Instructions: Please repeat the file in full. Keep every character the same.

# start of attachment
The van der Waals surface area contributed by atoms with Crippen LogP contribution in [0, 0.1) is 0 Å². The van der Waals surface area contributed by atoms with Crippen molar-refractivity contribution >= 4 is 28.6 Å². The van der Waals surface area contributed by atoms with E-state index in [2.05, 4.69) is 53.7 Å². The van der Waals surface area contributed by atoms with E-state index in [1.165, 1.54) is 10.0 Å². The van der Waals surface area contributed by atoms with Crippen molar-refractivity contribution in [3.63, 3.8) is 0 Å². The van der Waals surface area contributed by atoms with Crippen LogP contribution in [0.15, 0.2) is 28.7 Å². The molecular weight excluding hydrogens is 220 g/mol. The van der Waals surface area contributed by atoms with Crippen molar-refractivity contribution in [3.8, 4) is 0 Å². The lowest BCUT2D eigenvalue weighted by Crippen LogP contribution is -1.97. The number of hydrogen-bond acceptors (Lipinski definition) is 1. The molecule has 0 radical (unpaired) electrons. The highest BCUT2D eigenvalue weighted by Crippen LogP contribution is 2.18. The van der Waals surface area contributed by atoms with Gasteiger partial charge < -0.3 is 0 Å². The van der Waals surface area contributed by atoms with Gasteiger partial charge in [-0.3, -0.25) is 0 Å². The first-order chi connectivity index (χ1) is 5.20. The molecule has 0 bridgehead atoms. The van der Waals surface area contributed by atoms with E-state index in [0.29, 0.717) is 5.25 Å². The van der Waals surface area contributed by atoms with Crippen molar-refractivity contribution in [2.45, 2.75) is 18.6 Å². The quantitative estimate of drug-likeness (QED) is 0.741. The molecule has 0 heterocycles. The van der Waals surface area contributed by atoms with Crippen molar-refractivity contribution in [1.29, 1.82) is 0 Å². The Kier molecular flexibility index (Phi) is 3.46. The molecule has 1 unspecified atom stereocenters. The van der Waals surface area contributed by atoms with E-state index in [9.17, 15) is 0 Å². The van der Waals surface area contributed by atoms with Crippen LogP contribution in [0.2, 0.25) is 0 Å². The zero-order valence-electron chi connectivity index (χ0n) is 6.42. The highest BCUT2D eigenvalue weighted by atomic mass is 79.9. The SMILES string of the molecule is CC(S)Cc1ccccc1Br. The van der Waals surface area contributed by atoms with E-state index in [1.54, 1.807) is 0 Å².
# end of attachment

The van der Waals surface area contributed by atoms with Crippen LogP contribution in [0, 0.1) is 0 Å². The van der Waals surface area contributed by atoms with Crippen molar-refractivity contribution >= 4 is 28.6 Å². The van der Waals surface area contributed by atoms with E-state index in [2.05, 4.69) is 53.7 Å². The van der Waals surface area contributed by atoms with E-state index in [1.165, 1.54) is 10.0 Å². The van der Waals surface area contributed by atoms with Crippen molar-refractivity contribution in [3.63, 3.8) is 0 Å². The van der Waals surface area contributed by atoms with Crippen LogP contribution in [0.15, 0.2) is 28.7 Å². The molecular weight excluding hydrogens is 220 g/mol. The van der Waals surface area contributed by atoms with Crippen molar-refractivity contribution in [3.8, 4) is 0 Å². The lowest BCUT2D eigenvalue weighted by Crippen LogP contribution is -1.97. The number of hydrogen-bond acceptors (Lipinski definition) is 1. The molecule has 0 radical (unpaired) electrons. The highest BCUT2D eigenvalue weighted by Crippen LogP contribution is 2.18. The van der Waals surface area contributed by atoms with Gasteiger partial charge < -0.3 is 0 Å². The van der Waals surface area contributed by atoms with Gasteiger partial charge in [-0.3, -0.25) is 0 Å². The first-order chi connectivity index (χ1) is 5.20. The molecule has 0 bridgehead atoms. The van der Waals surface area contributed by atoms with E-state index in [0.29, 0.717) is 5.25 Å². The van der Waals surface area contributed by atoms with Crippen molar-refractivity contribution in [2.45, 2.75) is 18.6 Å². The quantitative estimate of drug-likeness (QED) is 0.741. The molecule has 0 heterocycles. The van der Waals surface area contributed by atoms with Crippen molar-refractivity contribution in [1.29, 1.82) is 0 Å². The Kier molecular flexibility index (Phi) is 3.46. The molecule has 1 unspecified atom stereocenters. The van der Waals surface area contributed by atoms with E-state index in [9.17, 15) is 0 Å². The van der Waals surface area contributed by atoms with Crippen LogP contribution in [0.2, 0.25) is 0 Å². The zero-order valence-electron chi connectivity index (χ0n) is 6.42. The highest BCUT2D eigenvalue weighted by atomic mass is 79.9. The SMILES string of the molecule is CC(S)Cc1ccccc1Br. The van der Waals surface area contributed by atoms with E-state index in [1.54, 1.807) is 0 Å².